I got the measles in kindergarten and was very sick. So sick I had to be placed in a tub of ice to bring my fever down. I had a horrible, itchy rash and white spots in my mouth. My best friend at the time also got the measles (it was going around in school) but she didn't survive. I recovered but I have permanent hearing loss, something I struggle with to this day, for it has affected every part of my life.

I would hate to see this happen to anyone else.
edit on 5-2-2015 by texasgirl because: (no reason given)



posted on Feb, 5 2015 @ 01:25 PM
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a reply to: new_here




Folks need to know, so they can make informed decisions about their health.


It's obvious to me this is not the goal.



posted on Feb, 5 2015 @ 01:59 PM
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a reply to: new_here



A small number of vaccinated people, however, never manufacture measles antibodies, for reasons that are poorly understood. This is called primary vaccine failure. There is also a very low rate of secondary vaccine failure: A person who initially demonstrates immunity loses it later in life. Herd immunity to measles should protect people who experience either kind of failure, but falling vaccination rates have allowed measles to circulate and can leave people without sufficient antibodies vulnerable. If you’re unsure whether you’ve received both doses of the MMR vaccine, or if you are worried about your immune status, your doctor can measure your antibodies against measles.

Falling vaccination rates are now an urgent concern in public health. Measles incidence dropped 99 percent after the vaccine was introduced in 1963. Between 2000 and 2007, the United States saw an average of just 63 measles cases per year, and almost all of those victims brought the disease into the United States from abroad. In 2013, however, the incidence of measles tripled. Unlike in previous years, the majority of the victims contracted the disease here in the United States, meaning that measles outbreaks are now a serious national problem. It could get worse. Vaccination rates in the United States remain at about 90 percent, but in the United Kingdom, where vaccination has fallen below 80 percent, the disease is once again endemic.www.slate.com...


I read somewhere that about 4% of the fully vaccinated populace will lose immunity later in life. They gave me a booster when I was in the military before deployment along with probably 10 other vaccines. Next time I see my doctor I may ask to have him screen my blood for the antibodies to see if I need another booster.



posted on Feb, 5 2015 @ 02:16 PM
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a reply to: Grimpachi

Thanks for the information.

I just found this:



The duration of vaccine-induced immunity is believed to be lifelong in most vaccine recipients.
(Emphasis mine)
The "believed to be" in "most" vaccine recipients - concerns me.

Source
edit on 2/5/2015 by new_here because: (no reason given)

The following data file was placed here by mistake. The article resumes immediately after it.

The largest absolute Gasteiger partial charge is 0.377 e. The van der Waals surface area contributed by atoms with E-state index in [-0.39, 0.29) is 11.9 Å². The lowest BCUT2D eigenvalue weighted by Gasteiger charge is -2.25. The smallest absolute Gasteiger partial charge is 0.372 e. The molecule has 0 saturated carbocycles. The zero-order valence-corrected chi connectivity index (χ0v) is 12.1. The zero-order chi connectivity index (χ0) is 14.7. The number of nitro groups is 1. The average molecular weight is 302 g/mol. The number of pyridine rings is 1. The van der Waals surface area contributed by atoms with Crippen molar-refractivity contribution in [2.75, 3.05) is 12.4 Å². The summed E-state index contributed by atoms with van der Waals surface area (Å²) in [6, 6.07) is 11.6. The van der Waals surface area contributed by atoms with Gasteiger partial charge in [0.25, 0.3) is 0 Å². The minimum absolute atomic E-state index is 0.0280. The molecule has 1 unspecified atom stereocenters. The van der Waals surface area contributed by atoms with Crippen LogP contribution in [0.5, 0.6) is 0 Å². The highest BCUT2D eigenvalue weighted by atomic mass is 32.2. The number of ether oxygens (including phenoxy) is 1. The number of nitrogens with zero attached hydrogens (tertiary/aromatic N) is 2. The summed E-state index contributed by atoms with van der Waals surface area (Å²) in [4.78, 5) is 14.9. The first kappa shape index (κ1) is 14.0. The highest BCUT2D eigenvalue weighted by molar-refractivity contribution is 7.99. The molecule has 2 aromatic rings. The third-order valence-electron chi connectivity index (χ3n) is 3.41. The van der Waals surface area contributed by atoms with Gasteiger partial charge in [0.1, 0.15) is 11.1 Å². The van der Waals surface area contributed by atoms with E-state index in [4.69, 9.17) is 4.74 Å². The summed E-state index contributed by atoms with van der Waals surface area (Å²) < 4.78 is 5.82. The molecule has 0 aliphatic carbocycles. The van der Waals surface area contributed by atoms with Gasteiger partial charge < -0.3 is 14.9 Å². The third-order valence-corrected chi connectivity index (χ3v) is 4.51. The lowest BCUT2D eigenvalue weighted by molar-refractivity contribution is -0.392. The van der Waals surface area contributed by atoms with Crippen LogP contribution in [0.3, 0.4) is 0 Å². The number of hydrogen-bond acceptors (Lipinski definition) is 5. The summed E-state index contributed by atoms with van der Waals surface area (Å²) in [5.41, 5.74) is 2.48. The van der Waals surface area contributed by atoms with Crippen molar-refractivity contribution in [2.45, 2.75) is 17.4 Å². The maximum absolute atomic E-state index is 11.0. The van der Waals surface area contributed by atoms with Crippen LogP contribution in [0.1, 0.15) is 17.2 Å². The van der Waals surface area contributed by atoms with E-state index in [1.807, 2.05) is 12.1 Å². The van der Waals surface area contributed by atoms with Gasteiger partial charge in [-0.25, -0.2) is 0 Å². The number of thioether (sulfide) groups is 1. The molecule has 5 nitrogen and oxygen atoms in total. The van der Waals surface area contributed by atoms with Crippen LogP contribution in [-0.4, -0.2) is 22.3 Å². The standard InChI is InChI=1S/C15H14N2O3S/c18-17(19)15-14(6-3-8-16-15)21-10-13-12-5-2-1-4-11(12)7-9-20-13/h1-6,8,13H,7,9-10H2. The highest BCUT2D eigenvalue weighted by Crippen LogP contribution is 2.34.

posted on Feb, 5 2015 @ 02:21 PM
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a reply to: Grimpachi

And this is troubling:



“I don’t think we know much at all,” acknowledges Dr. Samuel Katz, co-inventor of the measles vaccine and a pediatric infectious disease expert at Duke University in Durham, N.C.
Figuring out answers about the durability of immunity – naturally and vaccine-acquired – in a time without natural boosting won’t be easy.

Childhood Vaccines: How long do they last?



posted on Feb, 5 2015 @ 02:37 PM
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a reply to: new_here

This is probably due to the fact that the fake "immunity" provided by vaccines deteriorates quickly over time, and I highly doubt most people go in for their booster shots.

Which, IMO, isn't a bad thing. Now these folks will be immune for life.



posted on Feb, 5 2015 @ 02:38 PM
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a reply to: new_here

That is why I am planning to get tested for the antibodies to see if I need a booster.

FYI there have been extremely rare cases of people who contracted the disease as a child then contracted it later in life as well.


I don't find any of it as troubling. It may be a little of a hassle to be tested for the antibodies, but far better than getting sick with it.
edit on 5-2-2015 by Grimpachi because: (no reason given)



posted on Feb, 5 2015 @ 02:40 PM
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originally posted by: new_here
a reply to: GetHyped
No personal attacks in this thread, please. Just answer the question: Why is there no focus on the susceptibility to measles in adulthood, since 60% of the cases are adults?


For the same reason they don't show emaciated starving African adults on tv commercials. Children are much more effective in the arena of psychological manipulation.



posted on Feb, 5 2015 @ 04:17 PM
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I can't prove it with any source but I distinctively heard on the first news reports which came out that 32 of the 78 people originally infected with measles at the CA Disneyland were previously vaccinated which I thought was a rather large figure. It wasn't stated what their ages were. I have searched but found nothing to support my statement. Just throwing it out there.



posted on Feb, 5 2015 @ 06:30 PM
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originally posted by: Glassbender777
Im wondering of the adults who contracted the measles, how many are illegals. It would make sense, if the adults who have got the measles, came from another country. Then they may have never been vaccinated. and personally its not like a vaccination is the end all of these virus's. its just making the virus or whatever work harder for your body to not reject


I wondered this as well. In an article I just read on ABCNews, a doctor with the National Center for Immunization says:



"Although we aren't sure exactly how this year's outbreak began, we assume that someone got infected overseas..."
US Measles Outbreak Growing, Says CDC

I find her statement suspect for two reasons:

1) She doesn't know how it started, but she completely disregards any chance it came across the border by saying 'overseas.' It is, to me, a striking omission to flat-out dismiss any chance it came from a section of the world-- one that just happens to deliver an influx of people, at that!

2) It is difficult for me to understand that they cannot identify patient zero in this outbreak, knowing that they narrowed down patient zero in the ongoing Ebola outbreak-- a tottler in a little village in Africa. They can track people's travel history and find out pretty quickly who was where during the time-frame of exposure that led to the outbreak. I get a sense they are holding something back.



posted on Feb, 5 2015 @ 06:48 PM
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a reply to: new_here

Do you know the time line from when this new occurance of
measles started in comparison to the thousands of illegal allowed into
the country at least last year & before.

I know many came here with medical issues & were allowed to be
placed all over the country before there medical issues were being
treated or resolved.
Just wondering if they contributed to the ongoing problem.

Cheers
Ektar